I stayed where I was, fuming. I thought he was leaving me to guard the entrance as a make-work job to keep me out of the fighting. I still thought that, all the way up to when I heard voices outside but still out of sight, hidden by the bulkhead of the ship. I took out my comphone and turned up the audio, hoping Drew could hear the voices. I kept it in my left hand ready to call him if they turned out to be more UN troops. All the time I was wondering how many of them one of their vans held. The voices faded for a moment, and I began to relax. I decided the danger was over and raised my body from where I had been waiting, standing behind the guard desk at a half crouch. I thought again of how Drew had snookered me into staying. Then the first blue uniform eased into sight.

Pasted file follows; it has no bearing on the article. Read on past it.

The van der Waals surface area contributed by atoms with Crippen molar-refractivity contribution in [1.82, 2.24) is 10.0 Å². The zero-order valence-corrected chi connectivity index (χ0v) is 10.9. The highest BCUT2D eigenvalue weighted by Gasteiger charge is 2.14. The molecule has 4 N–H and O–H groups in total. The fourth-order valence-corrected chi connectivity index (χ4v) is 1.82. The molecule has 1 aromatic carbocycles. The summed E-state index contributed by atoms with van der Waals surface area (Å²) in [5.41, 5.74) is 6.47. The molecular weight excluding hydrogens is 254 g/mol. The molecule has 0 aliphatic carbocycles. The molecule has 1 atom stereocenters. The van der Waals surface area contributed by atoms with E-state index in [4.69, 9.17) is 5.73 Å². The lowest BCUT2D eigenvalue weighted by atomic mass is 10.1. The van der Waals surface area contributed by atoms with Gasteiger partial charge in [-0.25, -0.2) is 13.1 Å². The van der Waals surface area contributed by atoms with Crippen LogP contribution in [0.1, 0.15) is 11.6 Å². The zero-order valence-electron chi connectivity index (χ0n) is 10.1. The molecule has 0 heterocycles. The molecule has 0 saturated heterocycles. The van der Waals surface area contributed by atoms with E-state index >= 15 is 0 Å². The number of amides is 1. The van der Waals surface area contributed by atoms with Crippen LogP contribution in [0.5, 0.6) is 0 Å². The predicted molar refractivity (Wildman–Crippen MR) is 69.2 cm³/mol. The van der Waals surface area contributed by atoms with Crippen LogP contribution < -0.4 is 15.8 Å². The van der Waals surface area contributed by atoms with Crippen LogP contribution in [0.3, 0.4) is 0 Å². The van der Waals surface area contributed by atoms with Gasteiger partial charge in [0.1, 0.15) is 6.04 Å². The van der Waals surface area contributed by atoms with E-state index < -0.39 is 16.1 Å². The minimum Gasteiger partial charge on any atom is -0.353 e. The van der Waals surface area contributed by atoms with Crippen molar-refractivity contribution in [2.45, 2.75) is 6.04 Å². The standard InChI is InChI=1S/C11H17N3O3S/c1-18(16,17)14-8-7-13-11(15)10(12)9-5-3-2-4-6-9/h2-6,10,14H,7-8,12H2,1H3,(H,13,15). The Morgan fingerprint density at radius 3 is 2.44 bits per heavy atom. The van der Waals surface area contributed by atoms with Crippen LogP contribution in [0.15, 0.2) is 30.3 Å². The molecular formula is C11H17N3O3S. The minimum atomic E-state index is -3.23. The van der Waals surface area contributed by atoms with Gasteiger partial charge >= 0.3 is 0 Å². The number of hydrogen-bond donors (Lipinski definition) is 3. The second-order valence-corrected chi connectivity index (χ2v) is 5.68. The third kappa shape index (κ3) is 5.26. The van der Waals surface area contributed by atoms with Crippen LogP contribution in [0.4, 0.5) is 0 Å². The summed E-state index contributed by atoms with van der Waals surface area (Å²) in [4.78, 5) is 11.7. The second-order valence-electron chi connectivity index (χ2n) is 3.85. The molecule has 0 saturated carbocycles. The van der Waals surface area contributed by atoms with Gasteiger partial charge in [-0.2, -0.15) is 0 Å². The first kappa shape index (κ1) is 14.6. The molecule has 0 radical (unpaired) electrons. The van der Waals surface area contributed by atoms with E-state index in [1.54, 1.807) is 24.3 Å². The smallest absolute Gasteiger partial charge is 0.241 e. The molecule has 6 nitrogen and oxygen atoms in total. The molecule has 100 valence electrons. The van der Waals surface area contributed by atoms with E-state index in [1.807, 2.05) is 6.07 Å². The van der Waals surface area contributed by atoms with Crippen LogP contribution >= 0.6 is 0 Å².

I tried to aim and warn Drew at the same time. I think that despite all the simulations I must have closed my eyes when I pulled the trigger. My beam went high, scorching the paint above the entrance. The Unnie fired back quickly then ducked out of sight. His aim was no better than mine, but it scared hell out of me when it burned a hole through the desk right beside me. I waited, trying to still my trembling, and cursed myself for missing. And at a distance of only ten yards at that. I neednít have worried. I got another chance.

There were four of them. They came in a rush, all together. I guess I would have died right then but for Red Olsen. Heíd approached on the slidewalk and seen what was happening. I still might have been hit, but one of the Unnies he shot in the back fell against another, causing her to stumble and her shot to go awry. My beam cut through the edge of her right arm as she tried to get up, then sliced across her throat before it died. She fell in a great gout of blood spurting from her carotid artery. My needler beam hadnít coagulated the flesh enough to stop it. I fired again. My aim was true that time, taking the last Unnie standing in the chest as he frantically tried to clear blood from his eyes, sprayed there by the first one Iíd shot.

"The group!" Red called.